Get Out of Glendale: Antelope Canyon

By Lauren Herber, Staff Writer

Photo courtesy of Lauren Herber
Photo courtesy of Lauren Herber

Just four hours north of Phoenix in Page, Arizona, lies an unspeakable beauty: Antelope Canyon. This natural treasure remains hidden until you actually descend into it, but once you’re inside, it’s like being in a completely different world. To me, the inside of Antelope Canyon was how I imagined the inside of Salvador Dalí’s mind to be: surreal, vivid, and full of texture and static movement. Depending on what time of day you visit the canyon, different colors will be reflected on the walls as the sun’s light drifts through the open spaces at the top of the canyon. I visited Antelope Canyon in the late afternoon, a time of day that I highly recommend: when I started the tour the walls were tinged with gold and orange, but by the end of the tour I began to see deep purples and blues. Each step brought a whole new dimension of color, texture, and shape that took my breath away.

Photo courtesy of Lauren Herber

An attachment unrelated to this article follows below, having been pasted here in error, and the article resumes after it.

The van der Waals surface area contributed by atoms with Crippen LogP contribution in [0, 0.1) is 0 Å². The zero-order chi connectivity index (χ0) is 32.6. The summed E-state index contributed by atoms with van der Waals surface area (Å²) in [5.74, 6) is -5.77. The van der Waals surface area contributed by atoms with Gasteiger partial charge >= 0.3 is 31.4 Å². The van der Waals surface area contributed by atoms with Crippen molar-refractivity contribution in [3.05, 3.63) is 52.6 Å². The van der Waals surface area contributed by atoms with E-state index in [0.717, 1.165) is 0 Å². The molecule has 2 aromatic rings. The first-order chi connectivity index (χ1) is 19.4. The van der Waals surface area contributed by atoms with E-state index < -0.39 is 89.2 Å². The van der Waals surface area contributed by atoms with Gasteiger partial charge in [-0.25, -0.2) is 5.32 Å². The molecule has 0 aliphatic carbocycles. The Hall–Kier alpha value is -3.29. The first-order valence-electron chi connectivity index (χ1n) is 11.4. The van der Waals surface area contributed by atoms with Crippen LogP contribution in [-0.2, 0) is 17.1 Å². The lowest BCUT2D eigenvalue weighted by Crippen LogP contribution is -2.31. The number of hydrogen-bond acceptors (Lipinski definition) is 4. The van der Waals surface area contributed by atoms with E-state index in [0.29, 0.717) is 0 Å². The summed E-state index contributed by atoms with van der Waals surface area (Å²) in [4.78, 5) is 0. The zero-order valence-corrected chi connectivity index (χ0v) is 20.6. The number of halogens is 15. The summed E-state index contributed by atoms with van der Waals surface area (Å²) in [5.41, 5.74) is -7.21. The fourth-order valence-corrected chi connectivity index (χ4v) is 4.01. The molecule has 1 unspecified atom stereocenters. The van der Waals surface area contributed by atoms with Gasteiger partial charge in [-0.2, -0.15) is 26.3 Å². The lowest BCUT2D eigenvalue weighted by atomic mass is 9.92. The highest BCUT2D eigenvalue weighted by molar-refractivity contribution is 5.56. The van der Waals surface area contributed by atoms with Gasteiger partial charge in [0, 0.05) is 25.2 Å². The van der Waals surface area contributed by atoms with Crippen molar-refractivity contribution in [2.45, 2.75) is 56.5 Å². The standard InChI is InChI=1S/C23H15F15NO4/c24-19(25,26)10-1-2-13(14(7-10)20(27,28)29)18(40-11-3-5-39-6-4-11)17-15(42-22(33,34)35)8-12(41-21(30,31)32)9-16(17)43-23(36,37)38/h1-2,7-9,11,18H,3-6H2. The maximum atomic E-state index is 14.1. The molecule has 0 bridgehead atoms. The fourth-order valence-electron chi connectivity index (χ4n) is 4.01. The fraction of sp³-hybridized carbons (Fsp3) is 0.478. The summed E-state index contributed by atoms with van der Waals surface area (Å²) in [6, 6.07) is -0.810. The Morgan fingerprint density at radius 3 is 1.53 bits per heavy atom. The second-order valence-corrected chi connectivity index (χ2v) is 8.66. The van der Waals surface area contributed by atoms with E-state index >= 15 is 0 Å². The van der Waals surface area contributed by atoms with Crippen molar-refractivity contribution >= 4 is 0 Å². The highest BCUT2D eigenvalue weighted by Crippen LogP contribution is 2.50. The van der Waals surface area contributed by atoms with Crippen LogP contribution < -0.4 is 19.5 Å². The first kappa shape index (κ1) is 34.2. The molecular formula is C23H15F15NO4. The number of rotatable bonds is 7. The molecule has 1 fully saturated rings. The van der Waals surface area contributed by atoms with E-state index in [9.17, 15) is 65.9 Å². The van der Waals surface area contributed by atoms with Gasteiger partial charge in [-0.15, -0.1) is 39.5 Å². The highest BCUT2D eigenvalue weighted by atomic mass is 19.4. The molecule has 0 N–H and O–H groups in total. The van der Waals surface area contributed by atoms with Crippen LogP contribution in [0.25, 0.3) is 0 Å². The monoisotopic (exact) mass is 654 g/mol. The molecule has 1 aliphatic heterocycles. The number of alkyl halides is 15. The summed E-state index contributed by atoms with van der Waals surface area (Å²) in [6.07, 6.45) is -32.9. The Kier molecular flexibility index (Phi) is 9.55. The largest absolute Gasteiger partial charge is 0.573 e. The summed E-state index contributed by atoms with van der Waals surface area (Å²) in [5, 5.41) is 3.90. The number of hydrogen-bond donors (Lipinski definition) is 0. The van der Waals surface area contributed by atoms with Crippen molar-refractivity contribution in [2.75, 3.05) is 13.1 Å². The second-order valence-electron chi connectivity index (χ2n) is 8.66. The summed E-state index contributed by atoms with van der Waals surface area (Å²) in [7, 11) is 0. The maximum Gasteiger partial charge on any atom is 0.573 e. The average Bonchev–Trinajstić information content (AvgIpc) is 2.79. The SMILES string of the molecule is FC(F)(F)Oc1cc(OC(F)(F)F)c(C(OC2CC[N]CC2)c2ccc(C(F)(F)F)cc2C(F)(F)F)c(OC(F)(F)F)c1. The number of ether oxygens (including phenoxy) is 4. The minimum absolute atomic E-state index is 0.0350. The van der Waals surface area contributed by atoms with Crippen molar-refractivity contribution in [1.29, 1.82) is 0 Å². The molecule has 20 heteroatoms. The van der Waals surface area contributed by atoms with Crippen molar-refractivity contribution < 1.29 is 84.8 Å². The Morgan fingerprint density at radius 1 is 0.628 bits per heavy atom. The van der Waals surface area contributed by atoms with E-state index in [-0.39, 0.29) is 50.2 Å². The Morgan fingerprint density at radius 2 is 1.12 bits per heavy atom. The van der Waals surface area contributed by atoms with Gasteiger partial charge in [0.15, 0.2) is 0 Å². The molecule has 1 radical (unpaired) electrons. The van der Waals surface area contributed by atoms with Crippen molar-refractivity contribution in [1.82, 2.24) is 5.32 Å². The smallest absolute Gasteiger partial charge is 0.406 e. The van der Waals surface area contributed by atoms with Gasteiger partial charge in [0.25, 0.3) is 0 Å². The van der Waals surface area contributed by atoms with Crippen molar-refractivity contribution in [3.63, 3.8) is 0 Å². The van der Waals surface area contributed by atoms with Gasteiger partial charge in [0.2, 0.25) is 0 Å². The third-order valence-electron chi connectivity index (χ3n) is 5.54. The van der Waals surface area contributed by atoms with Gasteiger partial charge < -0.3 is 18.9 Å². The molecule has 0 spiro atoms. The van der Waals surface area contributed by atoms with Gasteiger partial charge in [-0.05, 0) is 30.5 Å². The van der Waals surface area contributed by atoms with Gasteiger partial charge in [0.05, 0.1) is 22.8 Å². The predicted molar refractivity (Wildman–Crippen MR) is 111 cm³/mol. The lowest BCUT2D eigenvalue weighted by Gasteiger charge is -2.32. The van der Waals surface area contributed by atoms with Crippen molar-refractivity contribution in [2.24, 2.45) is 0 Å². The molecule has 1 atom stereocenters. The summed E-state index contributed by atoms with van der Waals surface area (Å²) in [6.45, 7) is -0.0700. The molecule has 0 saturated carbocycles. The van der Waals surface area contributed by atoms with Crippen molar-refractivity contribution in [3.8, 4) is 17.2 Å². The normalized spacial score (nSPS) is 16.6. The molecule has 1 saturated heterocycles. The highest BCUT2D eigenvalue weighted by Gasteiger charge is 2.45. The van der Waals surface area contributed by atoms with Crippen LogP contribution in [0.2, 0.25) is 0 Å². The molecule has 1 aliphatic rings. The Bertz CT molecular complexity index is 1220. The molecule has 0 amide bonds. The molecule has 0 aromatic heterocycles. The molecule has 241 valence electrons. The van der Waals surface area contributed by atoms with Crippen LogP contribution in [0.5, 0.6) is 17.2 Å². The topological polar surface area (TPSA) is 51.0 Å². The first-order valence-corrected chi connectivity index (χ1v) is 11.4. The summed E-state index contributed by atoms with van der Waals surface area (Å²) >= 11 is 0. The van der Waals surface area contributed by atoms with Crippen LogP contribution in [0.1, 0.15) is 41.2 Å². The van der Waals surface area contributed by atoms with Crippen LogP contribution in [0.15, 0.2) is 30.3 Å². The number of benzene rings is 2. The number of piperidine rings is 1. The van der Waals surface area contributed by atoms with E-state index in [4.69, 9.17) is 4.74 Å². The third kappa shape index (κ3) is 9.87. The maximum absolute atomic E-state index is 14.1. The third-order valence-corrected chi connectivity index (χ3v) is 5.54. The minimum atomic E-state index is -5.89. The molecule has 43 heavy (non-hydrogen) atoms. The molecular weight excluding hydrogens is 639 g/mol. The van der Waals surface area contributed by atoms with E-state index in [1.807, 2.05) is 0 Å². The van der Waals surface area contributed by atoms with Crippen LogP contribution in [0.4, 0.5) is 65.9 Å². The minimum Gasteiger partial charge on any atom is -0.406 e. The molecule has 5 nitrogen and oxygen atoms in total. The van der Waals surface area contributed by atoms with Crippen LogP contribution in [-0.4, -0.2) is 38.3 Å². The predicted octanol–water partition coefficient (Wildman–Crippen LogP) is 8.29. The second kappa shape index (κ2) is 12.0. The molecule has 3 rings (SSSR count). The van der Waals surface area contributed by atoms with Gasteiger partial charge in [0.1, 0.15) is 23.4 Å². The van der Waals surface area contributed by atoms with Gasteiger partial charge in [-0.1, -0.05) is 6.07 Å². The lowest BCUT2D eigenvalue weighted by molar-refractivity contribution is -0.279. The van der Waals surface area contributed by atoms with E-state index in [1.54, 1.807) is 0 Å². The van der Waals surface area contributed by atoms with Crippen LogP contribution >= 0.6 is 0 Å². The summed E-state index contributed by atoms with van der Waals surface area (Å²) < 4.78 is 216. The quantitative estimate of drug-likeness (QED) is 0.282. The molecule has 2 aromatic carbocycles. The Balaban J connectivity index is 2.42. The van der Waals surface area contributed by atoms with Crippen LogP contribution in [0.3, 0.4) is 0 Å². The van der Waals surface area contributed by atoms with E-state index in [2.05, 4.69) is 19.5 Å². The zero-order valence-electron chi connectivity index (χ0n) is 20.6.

Photo courtesy of Lauren Herber

If you want to visit Antelope Canyon, there are a few things that you should take into account when planning your trip. The drive is just over four hours long and takes you past Flagstaff and through the beautiful scenery of Northern Arizona. The roads are long and mostly unpopulated, however, so make sure you have plenty of gas before you start your trip. Additionally, since Antelope Canyon lies on Navajo land, there are a few other preparatory measures that you should be aware of in advance. There are two parts of Antelope Canyon: Lower and Upper. While anyone can book a tour to see Lower Antelope Canyon, only a predetermined number of people are permitted to hike through Upper Antelope Canyon per day. So, if you want to visit the Upper portion, be sure to plan it out in advance. Additionally, you must be a part of a guided tour in order to see either part of the canyon; you cannot hike or tour the canyons on your own. There is an $8 general fee to get into the park, and then tours of Lower Antelope Canyon are $20 per person. The Upper Antelope Canyon tours cost a bit more at $40 per person.

The tour guides are very friendly, experienced, and informative, and are often more than happy to assist with the taking of photos. My tour guide, Jean, was very knowledgeable about how to get the best pictures of the canyon and gave our group tips on how to capture the best angles and lighting, resulting in some truly spectacular photos. I highly recommend this excursion: there is a nice campground close by in the beautiful Glen Canyon Park, and awe-inspiring Horseshoe Bend is just a short 20-minute drive from Antelope Canyon. For more information, visit http://navajonationparks.org/htm/antelopecanyon.htm.

Lauren Herber

Lauren Herber

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